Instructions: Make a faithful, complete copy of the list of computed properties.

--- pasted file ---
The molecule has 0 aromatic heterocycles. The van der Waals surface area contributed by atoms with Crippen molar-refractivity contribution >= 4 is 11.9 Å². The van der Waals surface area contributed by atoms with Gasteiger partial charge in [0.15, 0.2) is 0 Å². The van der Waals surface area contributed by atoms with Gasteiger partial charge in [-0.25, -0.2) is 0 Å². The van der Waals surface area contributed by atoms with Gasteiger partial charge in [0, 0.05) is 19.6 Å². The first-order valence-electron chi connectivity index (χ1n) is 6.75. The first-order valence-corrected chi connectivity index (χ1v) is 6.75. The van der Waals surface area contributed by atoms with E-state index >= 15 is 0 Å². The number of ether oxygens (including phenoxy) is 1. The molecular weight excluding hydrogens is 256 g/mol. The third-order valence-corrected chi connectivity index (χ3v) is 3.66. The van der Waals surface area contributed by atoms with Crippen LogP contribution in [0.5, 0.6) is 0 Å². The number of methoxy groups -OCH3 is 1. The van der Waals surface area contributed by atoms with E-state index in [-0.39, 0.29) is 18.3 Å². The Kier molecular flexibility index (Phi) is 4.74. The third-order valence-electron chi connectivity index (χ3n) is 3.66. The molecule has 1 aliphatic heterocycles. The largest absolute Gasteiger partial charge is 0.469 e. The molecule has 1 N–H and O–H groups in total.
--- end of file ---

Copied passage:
The molecule has 0 aromatic heterocycles. The van der Waals surface area contributed by atoms with Crippen molar-refractivity contribution >= 4 is 11.9 Å². The van der Waals surface area contributed by atoms with Gasteiger partial charge in [0.15, 0.2) is 0 Å². The van der Waals surface area contributed by atoms with Gasteiger partial charge in [-0.25, -0.2) is 0 Å². The van der Waals surface area contributed by atoms with Gasteiger partial charge in [0, 0.05) is 19.6 Å². The first-order valence-electron chi connectivity index (χ1n) is 6.75. The first-order valence-corrected chi connectivity index (χ1v) is 6.75. The van der Waals surface area contributed by atoms with E-state index >= 15 is 0 Å². The number of ether oxygens (including phenoxy) is 1. The molecular weight excluding hydrogens is 256 g/mol. The third-order valence-corrected chi connectivity index (χ3v) is 3.66. The van der Waals surface area contributed by atoms with Crippen LogP contribution in [0.5, 0.6) is 0 Å². The number of methoxy groups -OCH3 is 1. The van der Waals surface area contributed by atoms with E-state index in [-0.39, 0.29) is 18.3 Å². The Kier molecular flexibility index (Phi) is 4.74. The third-order valence-electron chi connectivity index (χ3n) is 3.66. The molecule has 1 aliphatic heterocycles. The largest absolute Gasteiger partial charge is 0.469 e. The molecule has 1 N–H and O–H groups in total.